Most tuna is packed in water, but you may also find it packed in oil or other flavored mediums. As with all packaged foods, read the ingredients. Skip over products that contain high amounts of sugar, poor quality oils, or unpronounceable ingredients.

Fresh or frozen tuna can be found at larger grocery stores and fish markets. Shop at stores you trust that are known to have fresh products.

When buying fresh tuna, look for cuts that look moist (but not wet) and almost translucent looking with a deep color. Raw tuna should have a fresh seaside smell as opposed to a strong fishy smell, which may be a sign that it has gone bad. Other signs that tuna is going bad include dullness or browning (a sign of oxidation) or “gapping”, which occurs when the muscle starts to separate into flakes, creating gaps in the meat.

Storage

Unless it remains in a sealed can (in which case it will have a long shelf-life; refer to the label’s expiration date), tuna should be kept refrigerated or frozen.

Raw fish is best prepared the day of purchase, although it will keep for about 24 hours in the fridge. If you know the tuna you have purchased was not previously frozen and then thawed, you can freeze it. Simply wrap it securely in plastic and freeze for up to three months. If however, you purchase tuna that was frozen and thawed, it’s best not to refreeze it.

Once cooked, tuna will keep in the fridge for three to four days, or frozen in an airtight container for up to three months.

A tuna salad prepared from canned tuna with mayonnaise should be kept in a sealed container and will last in the fridge for three to five days.

Preparation

Canned tuna is ready to eat straight from the can, although a little seasoning may be required to make it taste more interesting if it was packed in water.

Fresh tuna is best when cooked lightly, so that the outside has a nice sear and the inside is still tender. Here’s how to do that:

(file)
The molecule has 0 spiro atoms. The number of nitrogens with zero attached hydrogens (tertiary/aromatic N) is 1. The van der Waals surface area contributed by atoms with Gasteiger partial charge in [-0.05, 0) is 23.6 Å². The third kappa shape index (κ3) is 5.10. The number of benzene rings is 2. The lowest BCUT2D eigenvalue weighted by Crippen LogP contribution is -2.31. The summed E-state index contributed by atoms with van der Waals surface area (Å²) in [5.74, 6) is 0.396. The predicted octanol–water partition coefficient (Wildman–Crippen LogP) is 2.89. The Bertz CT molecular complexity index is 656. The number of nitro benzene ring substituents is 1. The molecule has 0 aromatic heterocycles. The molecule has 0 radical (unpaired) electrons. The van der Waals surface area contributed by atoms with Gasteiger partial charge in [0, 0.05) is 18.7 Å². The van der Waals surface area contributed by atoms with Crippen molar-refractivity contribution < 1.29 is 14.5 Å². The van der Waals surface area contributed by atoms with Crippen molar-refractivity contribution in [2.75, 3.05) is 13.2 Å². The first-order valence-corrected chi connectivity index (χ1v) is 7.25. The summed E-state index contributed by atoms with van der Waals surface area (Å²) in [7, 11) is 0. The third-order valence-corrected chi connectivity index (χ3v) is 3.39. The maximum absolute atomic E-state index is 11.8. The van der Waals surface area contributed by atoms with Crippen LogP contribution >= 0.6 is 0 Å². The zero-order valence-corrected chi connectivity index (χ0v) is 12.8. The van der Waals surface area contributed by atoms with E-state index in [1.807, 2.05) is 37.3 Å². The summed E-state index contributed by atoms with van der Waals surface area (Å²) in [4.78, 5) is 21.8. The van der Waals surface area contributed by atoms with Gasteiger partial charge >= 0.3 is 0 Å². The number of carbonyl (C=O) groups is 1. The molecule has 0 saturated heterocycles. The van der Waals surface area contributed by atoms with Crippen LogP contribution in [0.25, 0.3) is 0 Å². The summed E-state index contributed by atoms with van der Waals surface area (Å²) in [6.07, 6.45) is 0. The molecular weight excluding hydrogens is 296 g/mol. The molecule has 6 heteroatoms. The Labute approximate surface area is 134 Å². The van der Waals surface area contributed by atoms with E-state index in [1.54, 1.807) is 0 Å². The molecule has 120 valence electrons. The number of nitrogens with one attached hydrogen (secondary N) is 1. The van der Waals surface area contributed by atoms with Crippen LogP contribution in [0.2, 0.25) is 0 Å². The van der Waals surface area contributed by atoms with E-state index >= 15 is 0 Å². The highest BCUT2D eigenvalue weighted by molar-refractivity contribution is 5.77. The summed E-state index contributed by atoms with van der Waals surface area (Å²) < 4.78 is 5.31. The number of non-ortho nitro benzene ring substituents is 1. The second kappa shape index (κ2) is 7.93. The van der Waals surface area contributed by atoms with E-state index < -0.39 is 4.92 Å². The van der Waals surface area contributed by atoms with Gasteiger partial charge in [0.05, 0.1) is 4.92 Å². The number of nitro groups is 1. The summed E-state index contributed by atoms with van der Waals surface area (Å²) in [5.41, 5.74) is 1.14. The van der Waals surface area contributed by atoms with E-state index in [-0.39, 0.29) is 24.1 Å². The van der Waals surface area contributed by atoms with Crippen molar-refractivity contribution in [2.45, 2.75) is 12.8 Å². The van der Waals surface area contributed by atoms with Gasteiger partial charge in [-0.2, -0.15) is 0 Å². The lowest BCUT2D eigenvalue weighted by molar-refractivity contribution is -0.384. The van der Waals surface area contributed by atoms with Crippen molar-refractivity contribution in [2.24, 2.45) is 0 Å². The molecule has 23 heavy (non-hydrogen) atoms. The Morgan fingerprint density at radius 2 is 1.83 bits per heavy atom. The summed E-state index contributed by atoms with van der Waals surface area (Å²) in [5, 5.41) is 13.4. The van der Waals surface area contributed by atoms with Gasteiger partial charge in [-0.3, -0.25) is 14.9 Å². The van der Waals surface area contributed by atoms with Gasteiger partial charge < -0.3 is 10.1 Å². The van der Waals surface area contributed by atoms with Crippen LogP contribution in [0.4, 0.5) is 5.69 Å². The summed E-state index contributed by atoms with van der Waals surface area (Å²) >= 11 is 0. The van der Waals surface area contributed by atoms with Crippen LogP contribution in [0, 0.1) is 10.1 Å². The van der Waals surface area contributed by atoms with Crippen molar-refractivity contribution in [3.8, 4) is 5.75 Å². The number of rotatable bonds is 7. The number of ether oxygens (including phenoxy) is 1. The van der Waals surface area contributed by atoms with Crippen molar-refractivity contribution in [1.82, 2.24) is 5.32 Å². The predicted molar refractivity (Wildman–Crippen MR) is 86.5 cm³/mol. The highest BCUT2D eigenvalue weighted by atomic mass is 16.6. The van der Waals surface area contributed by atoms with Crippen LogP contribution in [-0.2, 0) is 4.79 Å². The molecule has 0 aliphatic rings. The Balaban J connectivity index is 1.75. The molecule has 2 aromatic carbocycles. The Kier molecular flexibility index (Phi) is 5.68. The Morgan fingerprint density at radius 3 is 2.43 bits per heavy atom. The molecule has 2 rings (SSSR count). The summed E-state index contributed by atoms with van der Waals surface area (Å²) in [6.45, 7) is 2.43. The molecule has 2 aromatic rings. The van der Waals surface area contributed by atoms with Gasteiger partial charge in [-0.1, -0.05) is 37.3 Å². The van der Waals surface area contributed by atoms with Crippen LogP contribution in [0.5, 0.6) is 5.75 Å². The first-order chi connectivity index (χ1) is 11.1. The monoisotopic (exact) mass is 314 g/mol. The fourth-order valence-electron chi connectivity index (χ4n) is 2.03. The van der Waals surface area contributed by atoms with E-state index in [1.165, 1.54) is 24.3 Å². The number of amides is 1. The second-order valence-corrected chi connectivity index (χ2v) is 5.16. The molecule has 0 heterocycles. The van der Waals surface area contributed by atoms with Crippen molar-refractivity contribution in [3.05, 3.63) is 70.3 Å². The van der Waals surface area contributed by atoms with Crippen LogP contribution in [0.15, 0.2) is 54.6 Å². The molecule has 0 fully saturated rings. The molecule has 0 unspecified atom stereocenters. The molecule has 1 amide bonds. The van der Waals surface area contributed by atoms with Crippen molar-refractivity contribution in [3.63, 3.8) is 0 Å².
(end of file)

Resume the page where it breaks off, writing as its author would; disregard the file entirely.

First, using a clean piece of paper towel, pat the outside of your tuna dry. Excess moisture on the outside will prevent the lovely caramelization that is characteristic of a good sear.

Then, add your choice of oil or butter to a pan and heat over medium-high heat. Allow to heat until oil / butter is shimmering.

Place your tuna cuts onto the pan, and season with salt. The meat should begin to sizzle as soon as it meets the pan. Cook each side of the tuna for 1-2 minutes. Try not to lift or shuffle around the pieces until this time has elapsed, as this will prevent proper searing. If your cut of tuna is especially thick (over an inch), you may want to increase this time to 2-3 minutes on each side.

Once cooked, the tuna is ready to serve. Top with additional seasoning if desired.

Recipe: CONFETTI TUNA AVOCADO BOATS

Tuna

A humble ingredient that nearly everyone has in their cupboard - canned tuna - gets a fresh twist with colorful, crunchy “confetti” pieces of jalapeno and bell pepper. Topped over ripe avocado boats, this makes a healthy lunch that’s delicious and simple to put together.

Ingredients

tuna, packed in water
1 can
greek yogurt
4 tbsp
lime, juiced
1/2
sea salt
1/4 tsp
pepper, freshly cracked
to taste
jalapeno pepper, seeds removed, chopped
1 small
red bell pepper, seeds removed, chopped
1/2
fresh cilantro, finely minced
garnish
avocados, ripe, halved, pit removed
2

Directions

Prep Time: 20 minutes   Cook Time: 0 minutes   Yield: 2-4 servings

In a bowl, mix together the tuna, greek yogurt, lime juice, salt, and pepper. Fold in chopped peppers.

Divide the tuna mixture into four, and top over avocado halves.

Sprinkle with freshly chopped cilantro, and serve.

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At a Glance

Tuna is a big fish with big consumer demand. Tuna is America’s second most popular seafood, after shrimp. This popularity continues despite concerns about the environmental sustainability of the species, as well as its mercury content. If you are conscious of these concerns, skipjack tuna is probably your best choice. This species is relatively low in mercury and still populates the ocean in good numbers compared to other species of tuna. Although tuna may be purchased fresh, it is found most frequently in a can, where it may be sold as a solid loin, in chunks, or in flakes, and may be packed in either water, oil, flavored sauces, or broths. Raw or lightly cooked tuna has a mild oceanic flavor and a tender and luxurious mouthfeel. Canned tuna is rather dry and has a strong fish smell, but is ideal for turning into sandwiches.